The COVID-19 pandemic pushed an estimated 75 million to 80 million more people in developing Asia and the Pacific into extreme poverty in 2020, according to a new report by the Asian Development Bank (ADB) released on Tuesday.
The report, Key Indicators for Asia and the Pacific 2021, warned that the COVID-19 pandemic is threatening Asia and the Pacific's progress toward critical targets under the Sustainable Development Goals (SDGs).
The report said the pandemic, which ravaged the world early last year, "has magnified long-standing social and economic inequities experienced by millions living below or near the poverty line."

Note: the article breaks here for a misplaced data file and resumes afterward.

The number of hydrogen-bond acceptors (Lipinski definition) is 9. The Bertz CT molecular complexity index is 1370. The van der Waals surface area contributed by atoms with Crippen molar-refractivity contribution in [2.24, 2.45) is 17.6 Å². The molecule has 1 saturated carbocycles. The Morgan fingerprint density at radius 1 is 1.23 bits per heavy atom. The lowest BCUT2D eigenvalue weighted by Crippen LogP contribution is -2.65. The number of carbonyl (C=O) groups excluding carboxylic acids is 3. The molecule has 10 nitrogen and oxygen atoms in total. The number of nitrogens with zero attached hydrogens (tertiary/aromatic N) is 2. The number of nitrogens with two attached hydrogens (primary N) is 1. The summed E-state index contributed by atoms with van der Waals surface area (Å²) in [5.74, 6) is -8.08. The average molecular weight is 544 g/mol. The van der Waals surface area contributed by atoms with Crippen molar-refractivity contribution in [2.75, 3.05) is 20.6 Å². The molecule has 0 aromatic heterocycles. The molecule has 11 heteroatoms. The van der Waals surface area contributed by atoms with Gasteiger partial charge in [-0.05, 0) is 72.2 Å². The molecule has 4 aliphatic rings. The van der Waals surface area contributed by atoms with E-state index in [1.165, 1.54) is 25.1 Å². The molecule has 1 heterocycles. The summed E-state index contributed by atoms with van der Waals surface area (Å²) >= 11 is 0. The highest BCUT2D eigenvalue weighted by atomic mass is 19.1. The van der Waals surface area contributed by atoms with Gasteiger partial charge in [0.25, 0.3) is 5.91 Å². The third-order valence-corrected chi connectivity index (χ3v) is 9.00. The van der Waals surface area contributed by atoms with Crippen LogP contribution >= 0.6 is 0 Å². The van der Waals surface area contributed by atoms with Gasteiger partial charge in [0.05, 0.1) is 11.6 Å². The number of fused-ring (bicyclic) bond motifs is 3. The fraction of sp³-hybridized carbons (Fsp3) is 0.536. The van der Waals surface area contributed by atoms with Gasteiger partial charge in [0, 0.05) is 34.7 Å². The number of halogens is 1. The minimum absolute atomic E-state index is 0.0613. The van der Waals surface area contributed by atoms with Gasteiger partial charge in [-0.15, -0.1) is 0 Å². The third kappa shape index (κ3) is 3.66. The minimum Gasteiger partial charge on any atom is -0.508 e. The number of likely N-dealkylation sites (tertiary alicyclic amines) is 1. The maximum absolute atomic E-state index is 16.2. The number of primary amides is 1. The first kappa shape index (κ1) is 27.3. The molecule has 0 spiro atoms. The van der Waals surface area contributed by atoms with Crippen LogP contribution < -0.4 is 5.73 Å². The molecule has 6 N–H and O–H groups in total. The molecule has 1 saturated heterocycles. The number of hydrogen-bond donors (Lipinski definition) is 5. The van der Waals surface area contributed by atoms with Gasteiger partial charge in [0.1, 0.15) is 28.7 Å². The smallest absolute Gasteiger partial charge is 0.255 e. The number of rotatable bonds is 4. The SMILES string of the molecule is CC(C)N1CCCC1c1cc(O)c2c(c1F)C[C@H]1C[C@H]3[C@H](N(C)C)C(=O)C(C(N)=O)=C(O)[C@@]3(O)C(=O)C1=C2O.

As the socioeconomic impacts continue to unfold, the report said, "people already struggling to make ends meet at risk of tipping over into a life of poverty."
Assuming that the pandemic has increased inequality, the report warned further the relative rise in extreme poverty may be even greater.
According to the report, about 203 million people, or 5.2 percent of developing Asia's population, lived in extreme poverty as of 2017. Without COVID-19, that number would have declined to an estimated 2.6 percent in 2020.
To achieve the SDGs by 2030, decision-makers "need to harness high-quality and timely data as a guide for actions to ensure that the recovery leaves no one behind -- especially the poor and vulnerable," ADB Chief Economist Yasuyuki Sawada said in a statement.